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From "Paul J. Reder" <rede...@raleigh.ibm.com>
Subject Re: Mod_include design
Date Wed, 25 Oct 2000 20:10:35 GMT
rbb@covalent.net wrote:
> > As far as I can tell this is just a restatement of what I said. A tag can span
> > brigades. The pertinent bytes from the first brigade need to be split and set
> > aside so that they can be concat'ed to the following brigade so that the matching
> > and processing can continue. If I am incorrect please help me understand.
> 
> You are correct, but that is already working supposedly, and there should
> be no reason to do any memcpy's to make this work completely.  The problem
> is that your design is an exact re-statement of the current design.
> 

First off, when I started working on this it wasn't yet hacked into mod_include so
we came to basically the same conclusion concurrently. Second, I don't know where
you are talking about memcpy's being done.

> But there is no state to save.  I'll explain.  If we have a brigade that
> resolves to:
> 
>   foobar <!-
> 
> then we want to split at < so that we have two brigades:
> 
> "foobar " and "<!-"
> 
> On the next call to the includes_filter, we just concat the two brigades,

Where was the first brigade squirreled away until the second invocation of mod_include?
Are you going to start checking for the STARTING_SEQUENCE from the beginning again,
or are you going to pick up where you left off? If you will pick up where you left
off (as my current code does) how do you know where to resume?

> and we will have either:
> 
> "<!-" "- garbage again"
> 
> or
> 
> "<!-" "garbage again"
> 
> Notice, concat doesn't have anything to do with memcpy.  Regardless, it is
> four compares to check the start tag and four for the ending tag.  Since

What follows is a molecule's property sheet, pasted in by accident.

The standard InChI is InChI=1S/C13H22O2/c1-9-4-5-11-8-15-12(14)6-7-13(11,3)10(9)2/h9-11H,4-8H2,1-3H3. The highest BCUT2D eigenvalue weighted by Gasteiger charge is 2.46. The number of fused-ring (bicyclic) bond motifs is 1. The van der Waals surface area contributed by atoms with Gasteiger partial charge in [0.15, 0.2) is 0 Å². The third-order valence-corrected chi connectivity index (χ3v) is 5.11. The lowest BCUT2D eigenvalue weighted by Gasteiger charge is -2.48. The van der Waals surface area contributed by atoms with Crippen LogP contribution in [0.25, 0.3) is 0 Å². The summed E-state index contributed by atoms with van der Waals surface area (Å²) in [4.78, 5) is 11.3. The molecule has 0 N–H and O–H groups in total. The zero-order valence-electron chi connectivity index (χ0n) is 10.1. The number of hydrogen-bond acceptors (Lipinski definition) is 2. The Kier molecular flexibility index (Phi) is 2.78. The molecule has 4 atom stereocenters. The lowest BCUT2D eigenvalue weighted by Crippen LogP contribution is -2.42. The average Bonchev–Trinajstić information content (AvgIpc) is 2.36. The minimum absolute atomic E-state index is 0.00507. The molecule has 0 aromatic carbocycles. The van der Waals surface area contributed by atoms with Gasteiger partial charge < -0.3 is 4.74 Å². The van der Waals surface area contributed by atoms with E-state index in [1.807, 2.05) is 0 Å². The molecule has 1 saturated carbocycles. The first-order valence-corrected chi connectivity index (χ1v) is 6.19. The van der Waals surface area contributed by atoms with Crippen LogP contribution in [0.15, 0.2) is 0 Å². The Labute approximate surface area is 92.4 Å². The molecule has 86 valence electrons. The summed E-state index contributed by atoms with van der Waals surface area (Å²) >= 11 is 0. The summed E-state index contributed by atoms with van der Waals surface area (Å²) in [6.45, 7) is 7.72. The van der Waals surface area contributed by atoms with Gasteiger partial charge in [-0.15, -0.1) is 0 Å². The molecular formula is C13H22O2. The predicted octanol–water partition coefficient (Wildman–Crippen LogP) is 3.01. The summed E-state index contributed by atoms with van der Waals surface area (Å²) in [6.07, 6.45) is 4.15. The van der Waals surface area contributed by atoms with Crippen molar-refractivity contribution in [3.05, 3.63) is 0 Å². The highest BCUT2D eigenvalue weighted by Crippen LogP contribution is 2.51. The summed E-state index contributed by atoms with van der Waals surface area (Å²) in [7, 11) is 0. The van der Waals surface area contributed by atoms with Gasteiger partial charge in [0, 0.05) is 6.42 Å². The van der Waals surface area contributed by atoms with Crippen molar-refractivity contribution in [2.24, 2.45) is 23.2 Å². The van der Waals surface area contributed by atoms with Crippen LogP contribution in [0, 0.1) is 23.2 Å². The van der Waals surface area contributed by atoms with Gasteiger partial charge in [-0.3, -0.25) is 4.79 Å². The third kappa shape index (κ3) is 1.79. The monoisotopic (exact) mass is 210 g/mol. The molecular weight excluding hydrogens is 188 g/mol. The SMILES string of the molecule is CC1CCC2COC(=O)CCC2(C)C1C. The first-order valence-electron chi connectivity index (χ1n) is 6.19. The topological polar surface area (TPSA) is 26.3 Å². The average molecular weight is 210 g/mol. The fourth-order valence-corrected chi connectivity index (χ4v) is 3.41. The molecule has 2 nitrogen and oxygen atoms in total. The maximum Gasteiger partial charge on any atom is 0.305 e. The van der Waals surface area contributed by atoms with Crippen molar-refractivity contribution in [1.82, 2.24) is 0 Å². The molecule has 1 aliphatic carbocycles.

> we need to do the split and keep the data around regardless, it doesn't
> make any sense to also save a state in that structure.
> 

Again with the memcpy's. The concat that I spoke of was to concat two brigades.
If you are going to parse through a collection of buckets (or what eventually
gets concat'ed from multiple brigades into one brigade of buckets) why not tag
the interesting parts as you go? For instance, tag the starting point of the
SSI directive and compute its length when you run through the first time. This 
saves having to parse through a second time trying to skip the tag to get to
the directive. And before you say "It is just 4 bytes.", they may be spread over
4 buckets. If you already did the parsing work once, why repeat? Store the pointers
as state info that is maintained from one invocation to the next. The state is
just a small set of pointers and indexes, there is no copying until the directive
is copied into a contiguous buffer (and even this is not strictly required).

> The problem is in taking this peice-meal.  Fixing bucket handling without
> fixing the tag handling is not going to work.  The bucket handling is
> intimatly tied to the tag handling.  For example, if the tag is a set tag,
> it doesn't make any sense to send the data before we try to parse the tag,
> because the tag won't generate any data.  I would like the handle_foo
> functions to return a bucket brigade that will be inserted into current
> brigade.

Thank you for the specific example. This makes sense. I will work to rewrite
the parser and processor as an integral part of the brigade processing. I can
see the cases where just inserting on the fly would be appropriate. I would
still assume that for cgi directives the leading buckets would be sent on
since the processing could take a while. The cgi output would then be sent
along as its own brigade later. Reasonable?

> That's fine.  I was hacking in changes to get mod_include to work
> again.  I would still like to see somebody else re-write mod_include,
> because I really just don't want to do it.  However, if we are going to
> re-write it, we should be ripping out the guts and re-writing it, not
> conitnuing the hack that is currently in place.

Gut-ripping has commenced.
 
> Plus, this really should be implemented as a real parser, not the current
> hack we have.
 
I'm assuming you aren't looking for a full YACC/LEXX implemented parser for
this simple setup, just something cleaner and more formal than the kludged
string matcher that is currently there.

-- 
Paul J. Reder
-----------------------------------------------------------
"The strength of the Constitution lies entirely in the determination of each
citizen to defend it.  Only if every single citizen feels duty bound to do
his share in this defense are the constitutional rights secure."
-- Albert Einstein

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